On the morning of 5 March, a member of the Subcommittee (Judy Christie) saw two Superb Fairy Wrens near 153 St Johns Rd, Forest Lodge, in a dense, prickly conifer. The location is just near Jarocin Ave and close to Glebe Town Hall – so more incentive to get that Glebe Town Hall garden going! The City has finally removed the grass from the gardens on either side of the front entrance to the Town Hall and native flora has been planted; the Development Application for these plantings was approved by the City six years ago.
At 6:30 pm on Tuesday 24 May, Simon Griffith, Professor and Australian Research Council Future Fellow in the Department of Biological Sciences at Macquarie University gave a talk at Benledi to 30 members of the Society and their friends entitled ‘The house sparrow in Australia: Lessons from an introduced bird’. Sparrows were introduced into the east coast capital cities during the 1860s and have become widely distributed along the entire eastern part of Australia. They thus have a role as a useful sentinel species (‘canary in the coal mine’); any alteration in their numbers, distribution or overall health can provide insights into the effects of change in the environment. For unknown reasons, the sparrow population in Sydney is in decline and the possible causes are being investigated by Professor Griffith’s research team (please visit Sparrownet to record your experiences of sparrow sightings – https://research.science.mq.edu.au/sparrownet/). One interesting hypothesis is that the increasing numbers of aggressive noisy miners (related to a proliferation in their food source provided by the extensive planting of nectar producing flowers including the new hybrid varieties of Grevilleas and Callistemons) have driven sparrows from their usual urban habitat. Afterwards we enjoyed a glass of wine and delicious food, a gift from Jim and Effie from Esca in Glebe Point Rd.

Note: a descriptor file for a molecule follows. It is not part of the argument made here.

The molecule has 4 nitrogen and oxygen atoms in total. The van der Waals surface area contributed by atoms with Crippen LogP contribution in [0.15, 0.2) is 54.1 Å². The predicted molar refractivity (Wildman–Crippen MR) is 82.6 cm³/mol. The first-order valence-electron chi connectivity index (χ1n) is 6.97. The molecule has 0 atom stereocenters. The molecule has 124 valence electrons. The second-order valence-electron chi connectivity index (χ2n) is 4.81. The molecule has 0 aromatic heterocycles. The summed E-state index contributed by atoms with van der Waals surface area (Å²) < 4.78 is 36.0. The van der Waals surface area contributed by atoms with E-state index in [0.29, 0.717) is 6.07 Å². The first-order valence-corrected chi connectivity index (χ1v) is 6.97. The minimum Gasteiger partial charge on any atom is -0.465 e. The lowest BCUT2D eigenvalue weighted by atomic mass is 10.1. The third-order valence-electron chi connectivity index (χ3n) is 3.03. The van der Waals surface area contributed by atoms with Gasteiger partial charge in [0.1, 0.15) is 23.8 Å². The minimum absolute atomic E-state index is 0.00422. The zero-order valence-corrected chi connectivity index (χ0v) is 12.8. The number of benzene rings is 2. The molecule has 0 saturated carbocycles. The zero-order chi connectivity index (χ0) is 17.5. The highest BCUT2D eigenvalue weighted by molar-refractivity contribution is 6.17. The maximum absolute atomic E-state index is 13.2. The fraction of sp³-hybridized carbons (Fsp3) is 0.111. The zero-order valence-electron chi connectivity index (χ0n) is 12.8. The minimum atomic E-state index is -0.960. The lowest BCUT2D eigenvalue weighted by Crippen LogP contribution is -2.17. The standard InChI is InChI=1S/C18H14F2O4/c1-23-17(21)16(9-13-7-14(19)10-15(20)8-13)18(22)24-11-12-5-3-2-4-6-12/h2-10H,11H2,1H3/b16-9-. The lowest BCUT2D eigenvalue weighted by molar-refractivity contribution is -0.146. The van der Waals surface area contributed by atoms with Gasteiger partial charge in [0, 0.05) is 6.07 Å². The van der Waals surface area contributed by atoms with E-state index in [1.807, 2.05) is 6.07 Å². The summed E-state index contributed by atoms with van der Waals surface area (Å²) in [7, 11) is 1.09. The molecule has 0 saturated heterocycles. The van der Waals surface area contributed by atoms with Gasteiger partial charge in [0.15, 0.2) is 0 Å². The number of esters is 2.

The Friends of Orphan School Creek Bushcare Group held a community planting day in the park on Saturday 7 May from 9.30am to 12 noon. The City assisted on the day and 200 tube stock were planted. In John Street Reserve, work continues on the establishment of the biodiversity garden with the installation of stonework along the John St boundary, a brick path through the park, and the installation of a blue-wren themed bird bath. It was agreed that residents near John Street Reserve should be letterboxed following the opening of the biodiversity garden to inform them of the need to control movements of their domestic cats so that they do not endanger small birds arriving in the Reserve.
Following letterboxing of local residents, members of the Glebe Palmerston and Surrounds Landcare Group met at 2pm on Saturday 19 March at the junction of Keegan Ave and Palmerston Reserve. In addition to weeding, a written survey was conducted to determine the expertise and skills of Group members. An action plan, itemising the plants required for the various sections of the Reserve, has been submitted to the City for their comments. The City is still to install the promised water tap in the lower part of the Reserve.